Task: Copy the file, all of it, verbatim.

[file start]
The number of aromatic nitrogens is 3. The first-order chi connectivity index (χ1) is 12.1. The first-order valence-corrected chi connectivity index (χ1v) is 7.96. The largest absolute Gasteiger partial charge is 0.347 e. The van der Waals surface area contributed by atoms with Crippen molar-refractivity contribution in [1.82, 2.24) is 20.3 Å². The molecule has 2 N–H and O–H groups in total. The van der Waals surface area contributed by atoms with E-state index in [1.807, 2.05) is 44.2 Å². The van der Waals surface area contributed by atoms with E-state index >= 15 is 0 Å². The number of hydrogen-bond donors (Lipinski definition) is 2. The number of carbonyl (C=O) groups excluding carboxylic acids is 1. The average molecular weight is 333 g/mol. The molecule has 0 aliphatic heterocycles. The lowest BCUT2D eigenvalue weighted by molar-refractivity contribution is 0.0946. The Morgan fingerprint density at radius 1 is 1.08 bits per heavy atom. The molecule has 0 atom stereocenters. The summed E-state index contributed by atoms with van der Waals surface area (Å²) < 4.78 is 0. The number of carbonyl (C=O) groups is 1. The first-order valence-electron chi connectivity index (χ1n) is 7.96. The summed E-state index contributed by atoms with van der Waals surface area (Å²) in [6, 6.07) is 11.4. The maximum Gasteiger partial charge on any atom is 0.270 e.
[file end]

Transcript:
The number of aromatic nitrogens is 3. The first-order chi connectivity index (χ1) is 12.1. The first-order valence-corrected chi connectivity index (χ1v) is 7.96. The largest absolute Gasteiger partial charge is 0.347 e. The van der Waals surface area contributed by atoms with Crippen molar-refractivity contribution in [1.82, 2.24) is 20.3 Å². The molecule has 2 N–H and O–H groups in total. The van der Waals surface area contributed by atoms with E-state index in [1.807, 2.05) is 44.2 Å². The van der Waals surface area contributed by atoms with E-state index >= 15 is 0 Å². The number of hydrogen-bond donors (Lipinski definition) is 2. The number of carbonyl (C=O) groups excluding carboxylic acids is 1. The average molecular weight is 333 g/mol. The molecule has 0 aliphatic heterocycles. The lowest BCUT2D eigenvalue weighted by molar-refractivity contribution is 0.0946. The Morgan fingerprint density at radius 1 is 1.08 bits per heavy atom. The molecule has 0 atom stereocenters. The summed E-state index contributed by atoms with van der Waals surface area (Å²) < 4.78 is 0. The number of carbonyl (C=O) groups is 1. The first-order valence-electron chi connectivity index (χ1n) is 7.96. The summed E-state index contributed by atoms with van der Waals surface area (Å²) in [6, 6.07) is 11.4. The maximum Gasteiger partial charge on any atom is 0.270 e.